He who was seated on the throne said, “I am making everything new!” Then he said, “Write this down, for these words are trustworthy and true.” (21:1-5)
I know – this is so saturated with meaning, bursting with promise and overflowing with beauty so grand our souls can hardly take it in, like rich dessert. Honestly, it seems too good to be true. We, the survivors of the wreckage of Eden, have grown so accustomed to living on the faintest traces of happiness and restoration, we must slow down and take this proclamation in pieces if we are to understand it, embrace it. This is, after all, the final word of God and the summation of every other Biblical text regarding our future. Read it like you would a ransom note if your child had been kidnapped; read it like you would the doctor’s report on your cancer – slowly, carefully.
Notice first, that the Earth is included, a renewed Earth. This passage isn’t just about Heaven, the Sweet By-and-By. John is shown the New Jerusalem coming down out of Heaven, an image begun in Revelation 3:12 and repeated a third time in 21:10, just to make sure we get our bearings. The City of God comes to the Earth. The dwelling of God, which has heretofore been Heaven, comes to humans, who dwell on the Earth.
Notice also that God promises to make current things new – as opposed to making all new things. If God were wiping away reality as we know it and ushering in a new reality, the phrase would have been, “I am making all new things!” But that’s not what he says, and God is very careful about what he says. Furthermore, if John witnessed some foreign reality being ushered in, he would have reported it so. He’s already told us about a meteor named Wormwood, a seven-headed dragon, and some awful beast the Whore of Babylon rides upon. However outrageous, he would have done his best to report the new reality if God had showed him one. But he doesn’t; he makes it clear: “I saw Heaven and Earth new-created,” (21:1).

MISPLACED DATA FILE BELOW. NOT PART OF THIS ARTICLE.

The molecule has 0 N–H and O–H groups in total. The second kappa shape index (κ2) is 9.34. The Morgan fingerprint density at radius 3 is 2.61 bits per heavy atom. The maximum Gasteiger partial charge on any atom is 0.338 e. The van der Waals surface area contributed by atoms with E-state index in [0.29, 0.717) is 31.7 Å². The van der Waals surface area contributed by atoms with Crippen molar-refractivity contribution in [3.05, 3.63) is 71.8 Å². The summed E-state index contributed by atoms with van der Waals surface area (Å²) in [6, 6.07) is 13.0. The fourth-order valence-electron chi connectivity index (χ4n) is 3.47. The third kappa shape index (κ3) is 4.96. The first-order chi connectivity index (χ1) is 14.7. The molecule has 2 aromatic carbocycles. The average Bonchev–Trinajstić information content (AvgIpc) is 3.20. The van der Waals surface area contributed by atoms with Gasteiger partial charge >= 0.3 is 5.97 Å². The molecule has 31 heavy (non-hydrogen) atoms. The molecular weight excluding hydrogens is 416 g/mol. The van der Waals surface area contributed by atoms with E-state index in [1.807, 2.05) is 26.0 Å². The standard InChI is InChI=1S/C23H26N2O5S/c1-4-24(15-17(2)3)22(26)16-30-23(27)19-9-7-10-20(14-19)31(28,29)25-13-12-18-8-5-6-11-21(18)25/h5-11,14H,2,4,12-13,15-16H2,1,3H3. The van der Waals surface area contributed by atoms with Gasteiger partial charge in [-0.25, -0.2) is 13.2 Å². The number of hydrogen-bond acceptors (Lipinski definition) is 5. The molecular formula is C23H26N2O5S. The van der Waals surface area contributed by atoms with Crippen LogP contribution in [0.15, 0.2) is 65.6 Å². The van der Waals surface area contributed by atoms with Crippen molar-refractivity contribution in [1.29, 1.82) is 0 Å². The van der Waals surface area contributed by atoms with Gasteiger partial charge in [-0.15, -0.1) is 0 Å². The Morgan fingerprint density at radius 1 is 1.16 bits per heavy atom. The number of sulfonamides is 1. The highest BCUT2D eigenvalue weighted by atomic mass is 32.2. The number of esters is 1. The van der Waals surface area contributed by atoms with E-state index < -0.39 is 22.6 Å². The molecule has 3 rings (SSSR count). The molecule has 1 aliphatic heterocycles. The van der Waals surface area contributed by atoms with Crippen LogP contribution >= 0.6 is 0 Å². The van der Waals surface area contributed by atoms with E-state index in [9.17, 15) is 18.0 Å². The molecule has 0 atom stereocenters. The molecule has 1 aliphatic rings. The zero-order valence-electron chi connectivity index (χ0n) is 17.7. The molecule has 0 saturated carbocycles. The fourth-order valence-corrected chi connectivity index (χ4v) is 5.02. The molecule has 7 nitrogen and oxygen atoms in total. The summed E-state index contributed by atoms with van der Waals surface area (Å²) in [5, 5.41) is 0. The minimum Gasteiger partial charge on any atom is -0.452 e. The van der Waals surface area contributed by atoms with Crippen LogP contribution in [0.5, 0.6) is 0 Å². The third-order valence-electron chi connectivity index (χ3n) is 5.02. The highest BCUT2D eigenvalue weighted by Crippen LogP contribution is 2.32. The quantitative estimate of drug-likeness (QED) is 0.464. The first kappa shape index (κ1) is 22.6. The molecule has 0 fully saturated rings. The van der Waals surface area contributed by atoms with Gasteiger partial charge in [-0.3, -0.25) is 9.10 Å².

I find it especially touching that immediately upon saying, “I am making everything new!” our Father God quickly adds, “Write this down, because it is true.” Perhaps John the Seer was obviously dumbstruck on this point (wouldn’t you be?) and needed to be assured by God, Yes – this is what I mean. Write it down. Perhaps God knew that future readers of such a statement would need the same assurance.
No matter what translation you prefer, the truth of Revelation 21:5 is quite clear:
“Behold, I make all things new.”(KJV, NKJV, RSV)
“Behold, I am making all things new.” (NASB)
“Look, I am making everything new!” (NLT)
“Look! I’m making everything new.” (The Message)
The Greek word for “new” is kainos – the same word used for the “New” Jerusalem. Certainly we understand that it is not the old Jerusalem coming down out of Heaven. It is a freshly remade, renewed Jerusalem. But it is Jerusalem – not Baltimore, Baghdad, or Budapest.